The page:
If electricity from shore power is not available, then the inverter will convert battery DC power into AC power and supply the sub-panel with electricity to operate sub-panel circuits. My microwave and refrigerator operate from the sub-panel and thus will run with or without shore power. (assuming the batteries are full enough to operate the inverter)


The circuit breakers that operate the air conditioners were on the main panel. Thus the air conditioners could not operate from the inverter (even though the inverter was big enough) because the air conditioners were not on the sub-panel powered by the inverter. Hence to achieve air conditioning from batteries, I rewired the inside of the circuit breaker panel to remove them from the main panel and put the air conditioners on the sub-panel. Now they can operate from the inverter.


This re-wire creates a potential for an over-allocation of electrical power. I looked carefully at this issue, Tiffin already over-allocated the electrical circuits on the sub-panel. By adding the air conditioners, I have increased the potential of turning on too many devices and thus tripping the circuit breaker. You cannot ask for too many amps, all at the same time or the circuit breaker will trip. So even though I am over-allocated, I am unlikely to trip my circuit breaker. The reason is that the items that could be used when operating on battery only, are unlikely to be used when operating on battery only.

Where are the power hogs?

My power hogs are the inverter (when operating as a battery charger), air conditioners, water heater, engine heater, electric space heater, convection oven/microwave, clothes dryer, hairdryer, and instant pot. The refrigerator also needs to be included in this discussion. The refrigerator does not consume lots of power, all at one time, but is an essential item.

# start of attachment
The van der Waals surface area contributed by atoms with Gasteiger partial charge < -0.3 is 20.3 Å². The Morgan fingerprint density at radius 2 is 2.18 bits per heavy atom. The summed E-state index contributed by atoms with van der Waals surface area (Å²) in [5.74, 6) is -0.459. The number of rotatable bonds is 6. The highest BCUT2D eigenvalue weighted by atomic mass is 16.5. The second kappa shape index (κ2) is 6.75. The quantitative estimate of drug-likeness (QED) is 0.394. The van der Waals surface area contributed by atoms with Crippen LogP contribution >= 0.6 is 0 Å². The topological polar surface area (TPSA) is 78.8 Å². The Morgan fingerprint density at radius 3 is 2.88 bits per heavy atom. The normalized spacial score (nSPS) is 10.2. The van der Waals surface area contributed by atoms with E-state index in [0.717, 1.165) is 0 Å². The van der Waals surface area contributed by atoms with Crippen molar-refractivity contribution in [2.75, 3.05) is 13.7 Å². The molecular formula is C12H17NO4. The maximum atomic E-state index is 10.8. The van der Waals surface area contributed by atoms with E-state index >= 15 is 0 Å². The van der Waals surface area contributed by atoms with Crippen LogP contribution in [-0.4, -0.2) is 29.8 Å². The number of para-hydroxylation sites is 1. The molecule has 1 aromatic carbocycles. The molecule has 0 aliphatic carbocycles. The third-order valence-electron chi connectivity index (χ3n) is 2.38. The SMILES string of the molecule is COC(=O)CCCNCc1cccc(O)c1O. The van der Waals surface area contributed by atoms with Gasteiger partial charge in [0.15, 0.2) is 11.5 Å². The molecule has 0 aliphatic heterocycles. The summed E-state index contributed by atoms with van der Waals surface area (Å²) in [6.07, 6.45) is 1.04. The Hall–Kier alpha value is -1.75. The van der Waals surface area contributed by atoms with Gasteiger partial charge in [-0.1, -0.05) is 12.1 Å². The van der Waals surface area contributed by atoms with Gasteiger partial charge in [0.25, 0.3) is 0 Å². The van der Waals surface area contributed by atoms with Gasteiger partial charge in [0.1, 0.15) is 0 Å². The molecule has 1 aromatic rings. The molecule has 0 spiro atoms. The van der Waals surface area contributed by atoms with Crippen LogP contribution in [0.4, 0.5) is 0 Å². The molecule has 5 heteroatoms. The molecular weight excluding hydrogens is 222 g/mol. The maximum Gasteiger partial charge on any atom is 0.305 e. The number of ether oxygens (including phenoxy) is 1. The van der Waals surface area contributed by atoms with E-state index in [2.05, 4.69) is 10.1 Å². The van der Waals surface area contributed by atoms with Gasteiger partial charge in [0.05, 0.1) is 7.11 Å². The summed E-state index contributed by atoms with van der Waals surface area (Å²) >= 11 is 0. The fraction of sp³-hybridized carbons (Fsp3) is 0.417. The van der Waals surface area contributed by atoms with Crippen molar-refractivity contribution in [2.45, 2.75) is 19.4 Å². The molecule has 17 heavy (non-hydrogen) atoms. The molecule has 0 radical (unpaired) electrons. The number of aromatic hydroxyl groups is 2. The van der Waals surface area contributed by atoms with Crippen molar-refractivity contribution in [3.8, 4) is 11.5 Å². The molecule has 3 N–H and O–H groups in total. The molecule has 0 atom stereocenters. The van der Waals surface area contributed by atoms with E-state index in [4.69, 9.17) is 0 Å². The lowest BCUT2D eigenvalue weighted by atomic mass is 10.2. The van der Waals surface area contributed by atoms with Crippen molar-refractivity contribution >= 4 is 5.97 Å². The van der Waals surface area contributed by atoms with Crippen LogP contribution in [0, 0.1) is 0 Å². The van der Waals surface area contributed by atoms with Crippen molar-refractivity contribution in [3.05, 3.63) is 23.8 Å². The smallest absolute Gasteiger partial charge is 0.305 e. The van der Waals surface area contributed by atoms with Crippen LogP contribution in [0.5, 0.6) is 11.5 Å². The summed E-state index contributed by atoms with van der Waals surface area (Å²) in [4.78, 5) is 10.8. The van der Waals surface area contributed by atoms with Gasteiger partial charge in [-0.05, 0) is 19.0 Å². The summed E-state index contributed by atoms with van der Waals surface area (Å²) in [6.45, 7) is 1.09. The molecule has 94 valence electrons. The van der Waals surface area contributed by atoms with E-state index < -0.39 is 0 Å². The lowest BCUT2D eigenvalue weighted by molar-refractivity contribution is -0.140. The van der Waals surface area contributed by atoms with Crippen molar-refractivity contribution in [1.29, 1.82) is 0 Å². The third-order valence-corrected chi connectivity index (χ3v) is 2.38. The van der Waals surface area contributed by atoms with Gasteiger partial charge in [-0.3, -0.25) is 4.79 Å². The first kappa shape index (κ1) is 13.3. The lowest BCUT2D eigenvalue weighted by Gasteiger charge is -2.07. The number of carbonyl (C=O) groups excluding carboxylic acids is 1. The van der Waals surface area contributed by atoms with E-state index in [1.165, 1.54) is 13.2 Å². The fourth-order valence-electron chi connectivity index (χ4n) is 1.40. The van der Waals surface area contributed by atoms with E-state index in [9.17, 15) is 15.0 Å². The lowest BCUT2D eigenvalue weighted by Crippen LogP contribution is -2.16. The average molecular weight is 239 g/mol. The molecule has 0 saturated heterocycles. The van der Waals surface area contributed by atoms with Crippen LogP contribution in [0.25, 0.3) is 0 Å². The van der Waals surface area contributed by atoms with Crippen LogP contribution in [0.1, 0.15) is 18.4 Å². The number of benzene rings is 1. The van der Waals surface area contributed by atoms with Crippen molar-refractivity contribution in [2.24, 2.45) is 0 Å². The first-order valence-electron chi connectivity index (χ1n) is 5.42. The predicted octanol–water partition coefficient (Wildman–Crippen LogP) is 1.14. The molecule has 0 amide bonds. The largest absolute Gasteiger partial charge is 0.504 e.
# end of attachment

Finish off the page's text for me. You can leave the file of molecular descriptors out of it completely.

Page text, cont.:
Of the above items, the only things that I cannot ever operate from the inverter are the engine heater and water heater. These items are only hooked to the main bus, not the secondary bus.

My power hogs that are able to operate when I don’t have external power are air conditioners, electric space heater, convection oven/microwave, clothes dryer, hairdryer, and instant pot.

Items that I will rarely use on battery power are the air conditioners and convection oven. Items that I am likely to never use when on battery power are the clothes dryer, and electric space heater.

If I attempt to operate too many of the power hogs at the same time, I will trip the circuit breaker.

Important Items when on battery only

Used all the time = refrigerator. Occasional use = microwave, and instant pot. Rare use = hairdryer and air conditioner. Almost never used = clothes dryer. Never used = electric space heater.

Air Conditioning on Batteries and Solar

Air Conditioning on Batteries and Solar is very possible, but you have to know the limits of the system. Just because you increase the abilities of the design, it does not mean you are operating without limits.

Critical Component